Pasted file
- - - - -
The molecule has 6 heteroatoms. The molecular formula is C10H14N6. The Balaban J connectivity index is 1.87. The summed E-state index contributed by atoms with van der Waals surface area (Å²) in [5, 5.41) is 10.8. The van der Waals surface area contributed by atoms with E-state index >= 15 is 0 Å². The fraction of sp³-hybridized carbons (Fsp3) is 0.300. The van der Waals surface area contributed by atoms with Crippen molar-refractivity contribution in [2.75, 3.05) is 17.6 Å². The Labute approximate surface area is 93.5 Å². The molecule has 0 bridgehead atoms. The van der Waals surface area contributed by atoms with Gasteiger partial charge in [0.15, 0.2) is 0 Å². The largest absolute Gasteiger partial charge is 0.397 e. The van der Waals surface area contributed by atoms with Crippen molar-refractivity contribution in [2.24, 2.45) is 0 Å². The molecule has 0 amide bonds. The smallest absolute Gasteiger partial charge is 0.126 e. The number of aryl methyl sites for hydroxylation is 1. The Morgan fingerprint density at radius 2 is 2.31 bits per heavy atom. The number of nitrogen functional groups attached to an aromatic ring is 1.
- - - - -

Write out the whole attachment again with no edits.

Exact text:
The molecule has 6 heteroatoms. The molecular formula is C10H14N6. The Balaban J connectivity index is 1.87. The summed E-state index contributed by atoms with van der Waals surface area (Å²) in [5, 5.41) is 10.8. The van der Waals surface area contributed by atoms with E-state index >= 15 is 0 Å². The fraction of sp³-hybridized carbons (Fsp3) is 0.300. The van der Waals surface area contributed by atoms with Crippen molar-refractivity contribution in [2.75, 3.05) is 17.6 Å². The Labute approximate surface area is 93.5 Å². The molecule has 0 bridgehead atoms. The van der Waals surface area contributed by atoms with Gasteiger partial charge in [0.15, 0.2) is 0 Å². The largest absolute Gasteiger partial charge is 0.397 e. The van der Waals surface area contributed by atoms with Crippen molar-refractivity contribution in [2.24, 2.45) is 0 Å². The molecule has 0 amide bonds. The smallest absolute Gasteiger partial charge is 0.126 e. The number of aryl methyl sites for hydroxylation is 1. The Morgan fingerprint density at radius 2 is 2.31 bits per heavy atom. The number of nitrogen functional groups attached to an aromatic ring is 1.